The figures below provide an alarming reminder that the importance of cybersecurity cannot be overstated.

Sources: CrowdStrike, ‘2024 Global Threat Report’, IBM, Cost of a Data Breach Report 2023

Most people who own a smartphone or a laptop typically use dozens of cloud-based software applications. Criminals are recognising this broader attack surface and are increasingly attacking their victims via the cloud. There has also been an alarming increase in sophisticated malware-free attacks: 75% in 2023, up from 40% in 20195. This suggests that attackers are moving to faster and more effective means of infiltrating their target organisations, using means like social engineering rather than always counting on planting malware in their victim’s system. This is an important reminder about how cybersecurity training must not only teach users to defend against phishing attacks but also remain guarded against physical deception.


The e-crime breakout time is how long it takes an attacker to move laterally within an organisation. This means gaining access to other users after initially compromising the first victim. The average e-crime breakout time fell from 84 minutes in 2022 to 62 minutes in 2023, with the fastest recorded time of just over 2 minutes6. And finally, the average cost of data breaches in 2023 to organisations was USD4.45m. This means that attackers are becoming faster, employing a wide range of tools, and causing serious harm to their victims.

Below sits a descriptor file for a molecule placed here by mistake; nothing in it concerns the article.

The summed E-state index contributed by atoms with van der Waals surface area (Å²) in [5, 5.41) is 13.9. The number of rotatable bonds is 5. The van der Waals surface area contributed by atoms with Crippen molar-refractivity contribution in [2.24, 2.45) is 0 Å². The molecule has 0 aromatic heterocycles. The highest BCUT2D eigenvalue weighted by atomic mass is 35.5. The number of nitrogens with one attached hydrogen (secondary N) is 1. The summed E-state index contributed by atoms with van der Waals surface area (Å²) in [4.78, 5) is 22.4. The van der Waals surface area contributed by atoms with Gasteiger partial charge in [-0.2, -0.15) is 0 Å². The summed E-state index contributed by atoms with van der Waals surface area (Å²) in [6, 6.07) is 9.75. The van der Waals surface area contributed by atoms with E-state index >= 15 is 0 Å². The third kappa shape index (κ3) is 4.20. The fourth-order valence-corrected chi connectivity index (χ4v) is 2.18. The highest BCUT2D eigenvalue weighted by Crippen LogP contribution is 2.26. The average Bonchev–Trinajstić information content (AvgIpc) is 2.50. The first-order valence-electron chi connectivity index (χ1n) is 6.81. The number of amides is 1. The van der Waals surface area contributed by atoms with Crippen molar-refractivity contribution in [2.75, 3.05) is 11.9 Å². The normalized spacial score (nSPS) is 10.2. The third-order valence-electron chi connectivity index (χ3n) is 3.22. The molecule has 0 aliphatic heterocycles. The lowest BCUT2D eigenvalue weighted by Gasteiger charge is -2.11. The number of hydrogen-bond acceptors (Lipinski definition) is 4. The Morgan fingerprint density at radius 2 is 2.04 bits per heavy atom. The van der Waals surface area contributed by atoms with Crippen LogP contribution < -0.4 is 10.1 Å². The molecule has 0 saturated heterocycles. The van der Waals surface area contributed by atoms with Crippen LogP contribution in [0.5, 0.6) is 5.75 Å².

Fortunately, organisations are waking up to this reality. According to IBM, 84% of executives plan to prioritise generative AI cybersecurity solutions over conventional cybersecurity solutions in 20247.

What it means for investors

Cybersecurity was among the top-performing themes in 2023. The WisdomTree Team8 Cybersecurity UCITS Index returned 66.5% in 2023 and even beat the NASDAQ CTA Artificial Intelligence Index which returned 55.9%8. It is, of course, impossible to predict if we will see similar numbers again in 2024. But if the market performance for thematic strategies is a function of strong positive currents in the underlying technologies combined with a broader appreciation of those trends, there is certainly plenty to remain excited about generative AI and its impact on cybersecurity.